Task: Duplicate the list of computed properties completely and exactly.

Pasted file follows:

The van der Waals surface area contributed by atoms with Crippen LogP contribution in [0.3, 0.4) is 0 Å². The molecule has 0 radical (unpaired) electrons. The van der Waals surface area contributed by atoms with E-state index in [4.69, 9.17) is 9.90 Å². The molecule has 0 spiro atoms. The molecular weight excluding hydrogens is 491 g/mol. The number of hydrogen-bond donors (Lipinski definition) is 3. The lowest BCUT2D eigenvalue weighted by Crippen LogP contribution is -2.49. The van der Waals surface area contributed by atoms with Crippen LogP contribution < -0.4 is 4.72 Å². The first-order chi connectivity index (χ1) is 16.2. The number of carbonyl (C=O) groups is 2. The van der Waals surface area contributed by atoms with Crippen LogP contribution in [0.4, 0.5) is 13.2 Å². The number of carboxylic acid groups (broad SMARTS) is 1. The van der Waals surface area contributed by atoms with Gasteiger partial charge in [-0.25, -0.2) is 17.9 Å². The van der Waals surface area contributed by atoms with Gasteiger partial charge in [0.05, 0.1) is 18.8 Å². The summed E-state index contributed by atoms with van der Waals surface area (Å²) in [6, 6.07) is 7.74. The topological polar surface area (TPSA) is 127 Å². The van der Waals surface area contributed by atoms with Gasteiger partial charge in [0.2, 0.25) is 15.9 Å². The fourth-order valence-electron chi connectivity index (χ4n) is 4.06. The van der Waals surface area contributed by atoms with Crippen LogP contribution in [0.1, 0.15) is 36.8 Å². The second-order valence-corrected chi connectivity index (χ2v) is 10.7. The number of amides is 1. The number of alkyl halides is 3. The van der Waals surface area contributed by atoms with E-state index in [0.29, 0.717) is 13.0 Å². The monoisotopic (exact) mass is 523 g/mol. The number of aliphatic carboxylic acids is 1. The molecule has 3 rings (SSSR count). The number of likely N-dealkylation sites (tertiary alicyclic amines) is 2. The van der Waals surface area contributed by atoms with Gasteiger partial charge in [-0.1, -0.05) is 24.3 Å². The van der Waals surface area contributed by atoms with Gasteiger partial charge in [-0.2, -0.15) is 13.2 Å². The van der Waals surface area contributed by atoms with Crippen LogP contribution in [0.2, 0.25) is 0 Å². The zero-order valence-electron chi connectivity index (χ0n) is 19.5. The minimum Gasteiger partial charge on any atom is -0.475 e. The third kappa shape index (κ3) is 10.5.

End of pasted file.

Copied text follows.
The van der Waals surface area contributed by atoms with Crippen LogP contribution in [0.3, 0.4) is 0 Å². The molecule has 0 radical (unpaired) electrons. The van der Waals surface area contributed by atoms with E-state index in [4.69, 9.17) is 9.90 Å². The molecule has 0 spiro atoms. The molecular weight excluding hydrogens is 491 g/mol. The number of hydrogen-bond donors (Lipinski definition) is 3. The lowest BCUT2D eigenvalue weighted by Crippen LogP contribution is -2.49. The van der Waals surface area contributed by atoms with Crippen LogP contribution < -0.4 is 4.72 Å². The first-order chi connectivity index (χ1) is 16.2. The number of carbonyl (C=O) groups is 2. The van der Waals surface area contributed by atoms with Crippen LogP contribution in [0.4, 0.5) is 13.2 Å². The number of carboxylic acid groups (broad SMARTS) is 1. The van der Waals surface area contributed by atoms with Gasteiger partial charge in [-0.25, -0.2) is 17.9 Å². The van der Waals surface area contributed by atoms with Gasteiger partial charge in [0.05, 0.1) is 18.8 Å². The summed E-state index contributed by atoms with van der Waals surface area (Å²) in [6, 6.07) is 7.74. The topological polar surface area (TPSA) is 127 Å². The van der Waals surface area contributed by atoms with Gasteiger partial charge in [0.2, 0.25) is 15.9 Å². The fourth-order valence-electron chi connectivity index (χ4n) is 4.06. The van der Waals surface area contributed by atoms with Crippen LogP contribution in [0.1, 0.15) is 36.8 Å². The second-order valence-corrected chi connectivity index (χ2v) is 10.7. The number of amides is 1. The number of alkyl halides is 3. The van der Waals surface area contributed by atoms with E-state index in [0.29, 0.717) is 13.0 Å². The monoisotopic (exact) mass is 523 g/mol. The number of aliphatic carboxylic acids is 1. The molecule has 3 rings (SSSR count). The number of likely N-dealkylation sites (tertiary alicyclic amines) is 2. The van der Waals surface area contributed by atoms with Gasteiger partial charge in [-0.1, -0.05) is 24.3 Å². The van der Waals surface area contributed by atoms with Gasteiger partial charge in [-0.2, -0.15) is 13.2 Å². The van der Waals surface area contributed by atoms with Crippen LogP contribution in [0.2, 0.25) is 0 Å². The zero-order valence-electron chi connectivity index (χ0n) is 19.5. The minimum Gasteiger partial charge on any atom is -0.475 e. The third kappa shape index (κ3) is 10.5.